Scotland’s slow roll-out of the Covid-19 vaccine is down to a centralised bottleneck, according to a senior Nationalist. Mark Shaw, whose wife is a GP, was operations director for Yes Scotland during the referendum campaign in 2014, so he is hardly anti-SNP or a raving Unionist.

Nicola Sturgeon has angrily rejected claims that there is a problem with the Scottish government’s handling of the vaccination problem, accusing the UK government that ordered the vaccines (giving Britain a huge head start ahead of the EU the SNP wants to rejoin) of having a “hissy fit.” The vaccine roll-out has been slower in Scotland than England, though, and Scottish GPs are reportedly complaining that supplies are not getting to them on the ground, even though they have been delivered by the UK government.

Shaw’s digging has produced what he says is the explanation. SNP ministers opted for centralised control (again) and did not devolve authority to GPs, in contrast to the plan being used in England.

On Twitter, Shaw explained:

“Why is Scotland not vaccinating quickly enough? Here’s why… England is delivering vaccines through an ‘Enhanced Service’ procedure which means the vaccine rollout is GP-led. They were told in November to self-organise into vaccine delivery units, generally aligned to Primary Care Networks.”

He points his Twitter followers (including Nicola Sturgeon and former First Minister Alex Salmond) to the the enhanced service definition for England that was  first published on 1 December.

“It leverages GP resources and knowledge to deliver all aspects,” he says, “with central support, not just central command.”

Shaw goes on:

“By contrast, in Scotland ,rather than delegate and resource GPs, we are maintaining a centralised system, which seems to add delay. GPs are not able to directly manage, predict and administer the programme. It is not GP-led. The Scottish rollout plan was published on 14 Jan.”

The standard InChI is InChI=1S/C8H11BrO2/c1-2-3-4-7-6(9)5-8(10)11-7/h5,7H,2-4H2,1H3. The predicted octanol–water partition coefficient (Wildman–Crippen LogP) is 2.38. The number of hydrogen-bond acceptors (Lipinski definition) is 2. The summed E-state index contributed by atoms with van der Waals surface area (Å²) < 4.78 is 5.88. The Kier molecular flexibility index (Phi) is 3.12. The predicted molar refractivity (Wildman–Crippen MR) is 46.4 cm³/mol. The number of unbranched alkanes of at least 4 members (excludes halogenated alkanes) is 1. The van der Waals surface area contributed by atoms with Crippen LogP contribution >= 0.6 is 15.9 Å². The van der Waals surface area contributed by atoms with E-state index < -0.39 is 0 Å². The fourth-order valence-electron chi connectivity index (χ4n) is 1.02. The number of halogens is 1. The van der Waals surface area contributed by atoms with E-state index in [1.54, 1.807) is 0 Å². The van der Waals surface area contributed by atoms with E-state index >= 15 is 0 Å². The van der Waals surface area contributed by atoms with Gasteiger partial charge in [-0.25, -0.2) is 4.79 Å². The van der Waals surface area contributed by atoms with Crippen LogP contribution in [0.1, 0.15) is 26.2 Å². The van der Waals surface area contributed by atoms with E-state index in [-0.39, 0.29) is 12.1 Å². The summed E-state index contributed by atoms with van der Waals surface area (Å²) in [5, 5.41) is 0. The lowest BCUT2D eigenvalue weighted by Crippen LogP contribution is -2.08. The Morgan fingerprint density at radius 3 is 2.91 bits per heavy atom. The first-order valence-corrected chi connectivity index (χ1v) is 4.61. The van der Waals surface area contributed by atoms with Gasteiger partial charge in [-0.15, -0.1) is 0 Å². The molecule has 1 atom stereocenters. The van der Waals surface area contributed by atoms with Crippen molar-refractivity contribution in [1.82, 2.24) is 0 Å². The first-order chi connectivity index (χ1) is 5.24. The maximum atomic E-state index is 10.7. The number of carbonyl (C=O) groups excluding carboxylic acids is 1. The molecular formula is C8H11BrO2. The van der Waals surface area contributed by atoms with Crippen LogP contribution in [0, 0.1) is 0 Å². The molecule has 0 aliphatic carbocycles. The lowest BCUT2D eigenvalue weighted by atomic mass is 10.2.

He explains that Clause 3 of that plan relates to supply, and has 2 extra layers compared to English system.

“GPs in England are leading local roll-out, and making decisions. Our GPs are at the end of the decision chain.”

That is, he acknowledges, clearly a good thing if the vaccine gets rolled out as quickly as possible to those who want it. But it doesn’t appear to be working.

“Vaccine number published showed 490,000 doses in Scotland before 4th January. GPs are not getting supplies, qualified (or not) volunteers are not being used, resources are not being deployed, and the problem is clearly systemic, based on choices made. A centralised bottleneck… That is the issue, and needs fixed asap. We need to be as effective as a comprehensive GP-led distributed system of rollout, and instead seem to have a centralised bottleneck. If we are in this together, everyone needs to perform.”

The roll-out in England is not without its problems either. The number of jabs has fallen this week after surging in the last fortnight and nerves are frayed. It may be down to the authorities in England trying to ensure more care home residents and workers are vaccinated, as has been the initial priority in Scotland.

But Shaw’s calmly-delivered case – and bravery in highlighting the problem – pinpoints what critics regard as a central flaw in Sturgeon’s administration, a reliance on a control freak approach and an inability to devolve responsibility.

Let’s hope the Scottish government is willing to take advice – from Shaw, and perhaps even from… England – on how to make rapid improvements and then get vaccinating faster.